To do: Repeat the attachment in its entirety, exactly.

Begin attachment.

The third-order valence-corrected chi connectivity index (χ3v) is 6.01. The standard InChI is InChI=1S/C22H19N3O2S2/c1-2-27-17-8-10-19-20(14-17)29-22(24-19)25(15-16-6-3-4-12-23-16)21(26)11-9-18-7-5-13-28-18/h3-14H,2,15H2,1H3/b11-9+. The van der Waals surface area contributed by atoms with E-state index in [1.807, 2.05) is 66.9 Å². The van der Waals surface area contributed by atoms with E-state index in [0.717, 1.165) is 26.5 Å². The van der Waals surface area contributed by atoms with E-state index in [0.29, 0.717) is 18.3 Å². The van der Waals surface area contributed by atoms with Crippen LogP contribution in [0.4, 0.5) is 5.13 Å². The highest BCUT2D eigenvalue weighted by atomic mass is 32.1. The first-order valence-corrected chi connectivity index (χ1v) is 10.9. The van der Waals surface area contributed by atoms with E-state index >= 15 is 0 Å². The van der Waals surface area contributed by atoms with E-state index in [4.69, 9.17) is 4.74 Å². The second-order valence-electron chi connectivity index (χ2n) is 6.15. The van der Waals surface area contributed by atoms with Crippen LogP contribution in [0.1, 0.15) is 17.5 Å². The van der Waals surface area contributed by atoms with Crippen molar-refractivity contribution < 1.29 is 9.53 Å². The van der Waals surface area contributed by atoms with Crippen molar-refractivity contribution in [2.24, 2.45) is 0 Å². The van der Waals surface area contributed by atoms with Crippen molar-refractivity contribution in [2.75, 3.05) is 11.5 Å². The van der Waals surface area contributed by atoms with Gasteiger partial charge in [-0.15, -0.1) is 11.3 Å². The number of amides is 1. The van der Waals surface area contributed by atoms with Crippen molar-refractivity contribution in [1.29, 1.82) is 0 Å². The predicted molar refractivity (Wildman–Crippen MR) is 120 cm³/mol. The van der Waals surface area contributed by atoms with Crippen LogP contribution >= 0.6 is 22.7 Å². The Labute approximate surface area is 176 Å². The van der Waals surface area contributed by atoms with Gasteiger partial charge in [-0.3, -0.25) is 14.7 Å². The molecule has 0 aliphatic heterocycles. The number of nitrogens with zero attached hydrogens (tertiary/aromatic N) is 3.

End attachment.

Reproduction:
The third-order valence-corrected chi connectivity index (χ3v) is 6.01. The standard InChI is InChI=1S/C22H19N3O2S2/c1-2-27-17-8-10-19-20(14-17)29-22(24-19)25(15-16-6-3-4-12-23-16)21(26)11-9-18-7-5-13-28-18/h3-14H,2,15H2,1H3/b11-9+. The van der Waals surface area contributed by atoms with E-state index in [1.807, 2.05) is 66.9 Å². The van der Waals surface area contributed by atoms with E-state index in [0.717, 1.165) is 26.5 Å². The van der Waals surface area contributed by atoms with E-state index in [0.29, 0.717) is 18.3 Å². The van der Waals surface area contributed by atoms with Crippen LogP contribution in [0.4, 0.5) is 5.13 Å². The highest BCUT2D eigenvalue weighted by atomic mass is 32.1. The first-order valence-corrected chi connectivity index (χ1v) is 10.9. The van der Waals surface area contributed by atoms with E-state index >= 15 is 0 Å². The van der Waals surface area contributed by atoms with E-state index in [4.69, 9.17) is 4.74 Å². The second-order valence-electron chi connectivity index (χ2n) is 6.15. The van der Waals surface area contributed by atoms with Crippen LogP contribution in [0.1, 0.15) is 17.5 Å². The van der Waals surface area contributed by atoms with Crippen molar-refractivity contribution < 1.29 is 9.53 Å². The van der Waals surface area contributed by atoms with Crippen molar-refractivity contribution in [2.24, 2.45) is 0 Å². The van der Waals surface area contributed by atoms with Crippen molar-refractivity contribution in [2.75, 3.05) is 11.5 Å². The van der Waals surface area contributed by atoms with Gasteiger partial charge in [-0.15, -0.1) is 11.3 Å². The number of amides is 1. The van der Waals surface area contributed by atoms with Crippen molar-refractivity contribution in [1.29, 1.82) is 0 Å². The predicted molar refractivity (Wildman–Crippen MR) is 120 cm³/mol. The van der Waals surface area contributed by atoms with Crippen LogP contribution >= 0.6 is 22.7 Å². The Labute approximate surface area is 176 Å². The van der Waals surface area contributed by atoms with Gasteiger partial charge in [-0.3, -0.25) is 14.7 Å². The molecule has 0 aliphatic heterocycles. The number of nitrogens with zero attached hydrogens (tertiary/aromatic N) is 3.